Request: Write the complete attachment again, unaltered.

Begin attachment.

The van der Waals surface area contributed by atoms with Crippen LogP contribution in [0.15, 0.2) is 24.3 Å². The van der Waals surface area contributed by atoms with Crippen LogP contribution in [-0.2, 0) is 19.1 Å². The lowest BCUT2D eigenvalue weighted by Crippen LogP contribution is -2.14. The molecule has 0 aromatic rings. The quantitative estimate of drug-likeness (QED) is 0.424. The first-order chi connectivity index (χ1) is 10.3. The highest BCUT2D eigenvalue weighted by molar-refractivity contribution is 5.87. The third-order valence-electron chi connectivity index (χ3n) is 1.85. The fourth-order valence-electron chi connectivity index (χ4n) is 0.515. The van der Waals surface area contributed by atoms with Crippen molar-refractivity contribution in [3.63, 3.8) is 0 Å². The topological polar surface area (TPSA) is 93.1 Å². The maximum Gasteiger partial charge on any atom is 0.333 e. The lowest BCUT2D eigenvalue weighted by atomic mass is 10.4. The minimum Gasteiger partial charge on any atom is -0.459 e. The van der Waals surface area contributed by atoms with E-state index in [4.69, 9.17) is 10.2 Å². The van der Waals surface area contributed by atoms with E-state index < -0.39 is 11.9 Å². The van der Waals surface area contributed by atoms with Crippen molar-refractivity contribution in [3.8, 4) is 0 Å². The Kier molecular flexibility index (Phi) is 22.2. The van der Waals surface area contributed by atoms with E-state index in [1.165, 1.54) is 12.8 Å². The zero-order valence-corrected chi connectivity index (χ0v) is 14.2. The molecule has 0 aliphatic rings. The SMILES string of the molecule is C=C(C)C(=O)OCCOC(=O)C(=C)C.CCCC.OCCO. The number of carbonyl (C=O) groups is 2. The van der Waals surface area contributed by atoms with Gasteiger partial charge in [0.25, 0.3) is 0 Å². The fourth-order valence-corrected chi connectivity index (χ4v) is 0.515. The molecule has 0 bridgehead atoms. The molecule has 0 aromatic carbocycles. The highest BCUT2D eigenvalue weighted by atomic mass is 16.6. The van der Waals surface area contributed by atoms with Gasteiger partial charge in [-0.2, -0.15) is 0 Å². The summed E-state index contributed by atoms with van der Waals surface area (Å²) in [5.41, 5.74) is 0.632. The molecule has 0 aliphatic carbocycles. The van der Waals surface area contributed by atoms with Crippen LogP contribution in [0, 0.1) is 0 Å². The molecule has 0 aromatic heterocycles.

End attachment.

The van der Waals surface area contributed by atoms with Crippen LogP contribution in [0.15, 0.2) is 24.3 Å². The van der Waals surface area contributed by atoms with Crippen LogP contribution in [-0.2, 0) is 19.1 Å². The lowest BCUT2D eigenvalue weighted by Crippen LogP contribution is -2.14. The molecule has 0 aromatic rings. The quantitative estimate of drug-likeness (QED) is 0.424. The first-order chi connectivity index (χ1) is 10.3. The highest BCUT2D eigenvalue weighted by molar-refractivity contribution is 5.87. The third-order valence-electron chi connectivity index (χ3n) is 1.85. The fourth-order valence-electron chi connectivity index (χ4n) is 0.515. The van der Waals surface area contributed by atoms with Crippen molar-refractivity contribution in [3.63, 3.8) is 0 Å². The topological polar surface area (TPSA) is 93.1 Å². The maximum Gasteiger partial charge on any atom is 0.333 e. The lowest BCUT2D eigenvalue weighted by atomic mass is 10.4. The minimum Gasteiger partial charge on any atom is -0.459 e. The van der Waals surface area contributed by atoms with E-state index in [4.69, 9.17) is 10.2 Å². The van der Waals surface area contributed by atoms with E-state index < -0.39 is 11.9 Å². The van der Waals surface area contributed by atoms with Crippen molar-refractivity contribution in [3.8, 4) is 0 Å². The Kier molecular flexibility index (Phi) is 22.2. The van der Waals surface area contributed by atoms with E-state index in [1.165, 1.54) is 12.8 Å². The zero-order valence-corrected chi connectivity index (χ0v) is 14.2. The molecule has 0 aliphatic rings. The SMILES string of the molecule is C=C(C)C(=O)OCCOC(=O)C(=C)C.CCCC.OCCO. The number of carbonyl (C=O) groups is 2. The van der Waals surface area contributed by atoms with Gasteiger partial charge in [0.25, 0.3) is 0 Å². The fourth-order valence-corrected chi connectivity index (χ4v) is 0.515. The molecule has 0 bridgehead atoms. The molecule has 0 aromatic carbocycles. The highest BCUT2D eigenvalue weighted by atomic mass is 16.6. The van der Waals surface area contributed by atoms with Gasteiger partial charge in [-0.2, -0.15) is 0 Å². The summed E-state index contributed by atoms with van der Waals surface area (Å²) in [5.41, 5.74) is 0.632. The molecule has 0 aliphatic carbocycles. The van der Waals surface area contributed by atoms with Crippen LogP contribution in [0, 0.1) is 0 Å². The molecule has 0 aromatic heterocycles.